A respected financial services company just recently stated the obvious: Oklahoma’s dramatic surge in the number of earthquakes it now experiences creates major financial risks for homeowners, mortgage companies, and, of course, the oil and gas industry.
A recently released analysis by Standard & Poor’s stated this as part of its overview:
The practice of fracking is clearly controversial. Environmentalists and local residents have raised a number of concerns, and many within and outside of the energy industry continue to study these issues. We believe increased earthquakes near fracking sites represent a risk that could harm investors across various sectors.
Those investors, according to the report, include ” . . . numerous types of businesses and individuals affected. Although this report focuses on credit risk only in mortgage lending, insurance and real estate, specifically, many other sectors are affected, such as transportation, infrastructure, and utilities.”
Read the word “individuals” in the above paragraph as “homeowners,” who are wondering if the growing number and intensity of the manmade earthquakes are steadily damaging their homes and decreasing their values. Also, who wants to buy a house in an area that gets rattled on a daily basis by earthquakes? Our property values here may well plummet in a downward spiral that could devastate the economy.
But at least the oil and gas industry is doing well, right? Well, no. Because of a “boom/drill, baby drill” mentality and just poor planning by industry experts, the nation faces a fossil-fuel glut right now because of the recent fracking boom, which has driven down prices and caused many companies here and elsewhere to lay off employees.
But it seems Earthquake Central, OK is getting the worst of it all.
Many of the earthquakes are occurring in central and central-north Oklahoma right now. The Oklahoma City area, the state’s most populated, is relatively close to the epicenter of many of the earthquakes. If a major earthquake in the 6.0 to 8.0 range struck near Edmond, for example, the resulting damage would be enormous, and, in all seriousness, would lead to a massive migration from the state. It could even be worse than the aftermath in New Orleans in 2005 of the hurricane Katrina.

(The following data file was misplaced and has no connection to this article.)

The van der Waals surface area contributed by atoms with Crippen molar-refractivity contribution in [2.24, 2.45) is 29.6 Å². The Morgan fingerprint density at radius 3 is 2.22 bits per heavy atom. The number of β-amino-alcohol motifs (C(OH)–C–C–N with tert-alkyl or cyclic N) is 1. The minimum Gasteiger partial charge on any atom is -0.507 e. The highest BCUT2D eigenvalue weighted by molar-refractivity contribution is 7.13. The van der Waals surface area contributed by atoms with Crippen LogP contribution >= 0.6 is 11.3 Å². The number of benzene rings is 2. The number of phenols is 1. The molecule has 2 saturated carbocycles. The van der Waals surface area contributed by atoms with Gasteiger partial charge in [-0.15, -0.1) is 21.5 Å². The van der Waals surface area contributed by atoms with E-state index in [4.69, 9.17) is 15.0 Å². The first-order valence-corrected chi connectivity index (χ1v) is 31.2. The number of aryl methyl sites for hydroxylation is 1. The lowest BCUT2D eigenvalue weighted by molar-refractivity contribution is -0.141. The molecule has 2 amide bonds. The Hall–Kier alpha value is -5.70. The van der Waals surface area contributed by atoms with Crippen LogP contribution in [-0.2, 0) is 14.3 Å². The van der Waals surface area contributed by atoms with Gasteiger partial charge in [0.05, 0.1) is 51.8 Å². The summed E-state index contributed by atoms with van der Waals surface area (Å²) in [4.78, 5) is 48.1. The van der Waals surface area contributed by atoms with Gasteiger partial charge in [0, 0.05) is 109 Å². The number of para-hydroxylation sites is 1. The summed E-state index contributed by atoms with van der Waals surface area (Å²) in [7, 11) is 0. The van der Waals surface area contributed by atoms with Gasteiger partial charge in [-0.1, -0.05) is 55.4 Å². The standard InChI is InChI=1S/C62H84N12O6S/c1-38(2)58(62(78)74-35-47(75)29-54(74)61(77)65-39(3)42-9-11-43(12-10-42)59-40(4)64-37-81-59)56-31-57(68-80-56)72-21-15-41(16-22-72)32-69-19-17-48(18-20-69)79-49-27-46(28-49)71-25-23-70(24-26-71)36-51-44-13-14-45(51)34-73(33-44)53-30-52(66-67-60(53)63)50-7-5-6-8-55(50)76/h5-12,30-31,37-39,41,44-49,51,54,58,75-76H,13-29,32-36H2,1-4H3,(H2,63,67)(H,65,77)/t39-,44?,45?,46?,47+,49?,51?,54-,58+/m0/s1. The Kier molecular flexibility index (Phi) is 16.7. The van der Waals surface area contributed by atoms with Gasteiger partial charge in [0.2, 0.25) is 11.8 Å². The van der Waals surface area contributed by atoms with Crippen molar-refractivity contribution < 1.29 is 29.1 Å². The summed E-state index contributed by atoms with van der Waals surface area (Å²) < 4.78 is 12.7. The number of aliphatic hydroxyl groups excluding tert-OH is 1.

Just a few years ago, Oklahoma experienced only one to two minor earthquakes a year. Then the recent fracking boom commenced with much media fanfare and spurred on by major state tax breaks, and the number of earthquakes started to rise. A 5.7-magnitude earthquake struck near Prague on November 5, 2011, and the temblors just kept coming.
Oklahoma could experience more than 800 earthquakes this year of 3.0-magnitude or higher, which is simply an incredible number in a place not designed for anything close to that much seismic activity. The state actually leads the contiguous United States right now in the number of earthquakes of that magnitude or higher.
In the fracking process, water laced with toxic chemicals is injected by high pressure into underground rock formations creating fissures that release fossil fuels. The wastewater is then injected by high pressure in other underground rock formations. Scientists have concluded it’s the wastewater disposal or injection well process that is triggering earthquakes along the state’s fault lines.
The analysis, which was reported on by StateImpact Oklahoma, clearly notes the risks to homeowners because of the earthquakes.
. . . we believe the potential for property damage from increased incidences of earthquakes may be a liability for the energy and insurance industries, lenders, property owners, and real estate investors. It’s unclear who will be liable in any given circumstance. However, future risks clearly exist.
I must note here that I’ve been essentially arguing for years what Standard & Poor’s has now formalized in financial jargon and legalese. This is not to toot my own horn. I bring it up only because the corporate media here, especially The Oklahoman, has been complicit with the oil and gas industry in preventing any real discussion of this serious issue. The clear lesson here: Do NOT trust the corporate media or, I should add, state leaders, such as Gov. Mary Fallin, who receive massive campaign donations from the oil and gas industry, especially on this issue.
Standard & Poor’s ends the analysis with this: “It can take a long time for subterranean pressures to build to a breaking point. So, too, for credit risks tied to earthquakes. In our view, however, the moment to prepare for such events has already arrived.”
It’s long past time to prepare.